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Iran: The death penalty is an inhumane punishment for death row prisoners, their families and society as a whole

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"Whether guilty or not, the outcome of the death penalty is the same. In Iran, the death penalty is by hanging, and it takes from several agonising seconds to several harrowing minutes for death to occur and for everything to be over."

Every year several hundred people are executed by the Iranian authorities.
According to reports by Iran Human Rights (IHR) and other human rights groups, death row prisoners have often no access to a defence lawyer after their arrest and are sentenced to death following unfair trials and based on confessions extracted from them under torture. 
These are issues which have been addressed in IHR’s previous reports. The current report is based on first-hand accounts of several inmates held in Iran's prisons and their families. The report seeks to illustrate other aspects of how the death penalty affects the inmate, their families and, as a consequence, society.
How does a death row inmate experience his final hours?
Speaking about the final ho…

Texas: Court findings offer hope for death row inmate in case tainted by 'Dr. Death'

Death-row cell, Polunsky Unit, Livingston, Texas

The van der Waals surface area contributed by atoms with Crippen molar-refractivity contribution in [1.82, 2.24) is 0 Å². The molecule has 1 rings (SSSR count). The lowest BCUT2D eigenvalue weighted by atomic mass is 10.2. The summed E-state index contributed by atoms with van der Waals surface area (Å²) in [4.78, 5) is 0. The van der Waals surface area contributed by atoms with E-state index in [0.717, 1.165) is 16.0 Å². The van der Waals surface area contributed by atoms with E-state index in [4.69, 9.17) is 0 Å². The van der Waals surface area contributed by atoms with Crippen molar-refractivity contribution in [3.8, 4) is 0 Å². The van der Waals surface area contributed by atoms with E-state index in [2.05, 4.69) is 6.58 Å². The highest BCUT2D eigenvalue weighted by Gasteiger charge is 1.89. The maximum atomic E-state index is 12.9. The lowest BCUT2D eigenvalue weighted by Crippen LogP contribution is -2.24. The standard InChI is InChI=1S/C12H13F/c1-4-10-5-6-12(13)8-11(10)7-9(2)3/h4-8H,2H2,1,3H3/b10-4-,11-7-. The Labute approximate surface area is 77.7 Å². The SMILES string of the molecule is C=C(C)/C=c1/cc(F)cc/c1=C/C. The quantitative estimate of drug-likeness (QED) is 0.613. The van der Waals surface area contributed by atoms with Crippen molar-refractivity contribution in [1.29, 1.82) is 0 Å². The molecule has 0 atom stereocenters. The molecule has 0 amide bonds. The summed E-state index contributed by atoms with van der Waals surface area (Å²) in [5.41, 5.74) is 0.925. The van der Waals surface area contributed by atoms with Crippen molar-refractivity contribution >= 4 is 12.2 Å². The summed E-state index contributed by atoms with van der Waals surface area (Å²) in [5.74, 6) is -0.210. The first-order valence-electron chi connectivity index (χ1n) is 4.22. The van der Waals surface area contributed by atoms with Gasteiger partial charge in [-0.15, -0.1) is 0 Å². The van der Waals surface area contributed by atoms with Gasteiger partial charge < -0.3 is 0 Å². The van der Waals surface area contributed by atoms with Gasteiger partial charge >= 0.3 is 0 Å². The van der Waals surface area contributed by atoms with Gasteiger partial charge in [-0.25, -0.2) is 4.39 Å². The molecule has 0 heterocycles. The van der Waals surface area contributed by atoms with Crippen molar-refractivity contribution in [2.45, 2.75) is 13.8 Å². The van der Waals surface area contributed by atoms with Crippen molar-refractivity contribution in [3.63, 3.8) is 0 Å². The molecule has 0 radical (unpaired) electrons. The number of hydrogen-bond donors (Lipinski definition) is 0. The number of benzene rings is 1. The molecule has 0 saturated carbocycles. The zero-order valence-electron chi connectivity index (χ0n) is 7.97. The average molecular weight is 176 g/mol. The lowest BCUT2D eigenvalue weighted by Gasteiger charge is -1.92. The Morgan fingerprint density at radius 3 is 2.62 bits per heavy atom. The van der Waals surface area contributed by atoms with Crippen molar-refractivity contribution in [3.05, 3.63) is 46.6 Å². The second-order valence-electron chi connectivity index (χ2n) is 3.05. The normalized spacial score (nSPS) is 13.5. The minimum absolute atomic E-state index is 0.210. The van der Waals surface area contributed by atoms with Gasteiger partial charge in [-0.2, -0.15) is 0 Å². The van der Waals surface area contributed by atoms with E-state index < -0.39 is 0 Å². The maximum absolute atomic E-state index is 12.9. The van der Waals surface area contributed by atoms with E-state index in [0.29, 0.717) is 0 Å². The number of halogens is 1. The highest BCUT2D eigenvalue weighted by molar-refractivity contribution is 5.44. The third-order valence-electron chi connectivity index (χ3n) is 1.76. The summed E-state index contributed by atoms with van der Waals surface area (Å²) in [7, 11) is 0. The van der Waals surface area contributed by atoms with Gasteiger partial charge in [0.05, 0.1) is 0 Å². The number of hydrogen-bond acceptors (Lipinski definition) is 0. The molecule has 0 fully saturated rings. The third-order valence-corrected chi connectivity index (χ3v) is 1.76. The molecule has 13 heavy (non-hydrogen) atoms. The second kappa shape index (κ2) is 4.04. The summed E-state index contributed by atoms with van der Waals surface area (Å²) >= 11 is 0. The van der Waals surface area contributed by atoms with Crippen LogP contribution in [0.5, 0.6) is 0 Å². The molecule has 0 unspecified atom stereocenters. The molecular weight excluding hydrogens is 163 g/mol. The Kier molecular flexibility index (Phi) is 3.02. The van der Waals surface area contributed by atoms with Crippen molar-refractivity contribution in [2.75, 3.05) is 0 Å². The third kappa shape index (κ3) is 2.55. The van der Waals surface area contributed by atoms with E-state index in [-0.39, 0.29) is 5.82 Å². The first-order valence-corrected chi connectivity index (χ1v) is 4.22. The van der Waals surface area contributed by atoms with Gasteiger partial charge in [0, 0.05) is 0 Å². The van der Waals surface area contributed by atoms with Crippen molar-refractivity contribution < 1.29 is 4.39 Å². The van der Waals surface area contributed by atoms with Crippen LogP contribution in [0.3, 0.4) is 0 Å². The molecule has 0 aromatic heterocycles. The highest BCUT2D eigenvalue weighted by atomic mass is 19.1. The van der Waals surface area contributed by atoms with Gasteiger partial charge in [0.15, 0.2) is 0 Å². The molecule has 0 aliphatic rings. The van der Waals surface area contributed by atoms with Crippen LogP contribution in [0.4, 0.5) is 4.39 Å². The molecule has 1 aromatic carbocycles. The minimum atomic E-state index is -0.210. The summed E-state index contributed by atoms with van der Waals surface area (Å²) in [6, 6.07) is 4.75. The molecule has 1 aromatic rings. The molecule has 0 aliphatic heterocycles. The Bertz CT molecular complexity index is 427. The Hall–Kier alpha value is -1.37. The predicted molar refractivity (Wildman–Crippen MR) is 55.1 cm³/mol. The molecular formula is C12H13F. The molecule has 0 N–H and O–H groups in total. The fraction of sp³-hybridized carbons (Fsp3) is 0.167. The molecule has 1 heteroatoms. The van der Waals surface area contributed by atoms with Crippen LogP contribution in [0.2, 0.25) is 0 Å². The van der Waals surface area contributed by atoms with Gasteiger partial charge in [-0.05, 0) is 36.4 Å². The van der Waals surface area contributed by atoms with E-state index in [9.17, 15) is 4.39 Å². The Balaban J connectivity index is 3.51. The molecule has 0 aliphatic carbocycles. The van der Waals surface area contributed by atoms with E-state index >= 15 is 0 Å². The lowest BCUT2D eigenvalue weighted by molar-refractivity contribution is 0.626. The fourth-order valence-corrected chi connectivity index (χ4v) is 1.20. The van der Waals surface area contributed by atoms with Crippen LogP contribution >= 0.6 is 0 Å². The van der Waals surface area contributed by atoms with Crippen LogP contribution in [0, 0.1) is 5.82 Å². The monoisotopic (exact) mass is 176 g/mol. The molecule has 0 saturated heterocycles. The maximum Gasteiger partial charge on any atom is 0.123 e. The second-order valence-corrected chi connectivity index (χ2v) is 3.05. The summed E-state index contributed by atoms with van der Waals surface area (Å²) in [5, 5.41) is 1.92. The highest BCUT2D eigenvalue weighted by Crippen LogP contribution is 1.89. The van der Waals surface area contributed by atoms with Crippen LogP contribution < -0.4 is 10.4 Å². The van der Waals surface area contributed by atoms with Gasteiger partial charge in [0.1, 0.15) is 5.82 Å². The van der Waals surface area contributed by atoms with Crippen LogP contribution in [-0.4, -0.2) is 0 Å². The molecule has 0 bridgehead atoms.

Even after the parole board refused to consider a prosecutor's rare plea for clemency, the condemned man at the center of a controversial death row case may have another shot at life after a favorable finding in Kerr County court.

Jeff Wood, a Kerrville man with a low IQ, was sent to death row under the so-called "law of parties" for his role in a 1996 store robbery gone wrong. As the getaway driver, Wood wasn't actually inside the building when Danny Reneau fired the shot that killed clerk Kriss Keeran.

In the more than two decades since the slaying, Wood's case has sparked criticism from both sides of the political aisle - in part because of his low intelligence, in part because he wasn't the shooter, and in part because of testimony from a notorious forensic psychiatrist dubbed "Dr. Death" for his damning words in more than 100 capital cases.

Though he's not contesting his guilt, Wood is still fighting his capital sentence - and last year the Kerr County District Attorney even sided with him, penning a plea for clemency on his behalf.

Now, a trial court finding - currently sitting in front of the Texas Court of Criminal Appeals for approval - could win him a new punishment phase, partly as a result of Dr. James Grigson's allegedly false testimony.

"He has a pretty strong case," said Robert Dunham, executive director of the Death Penalty Information Center.

Wood's first execution date in 2008 was called off over questions as to mental competence. Eight years later, he came within days of death before a state appeals court called off his scheduled execution in a 7-2 decision.

In a brief opinion, the Texas Court of Criminal Appeals bounced the case back to the trial court over concerns that Grigson's claims as to Wood's future dangerousness - a key factor in doling out a death sentence - could have been false and misleading, constituting a violation of due process.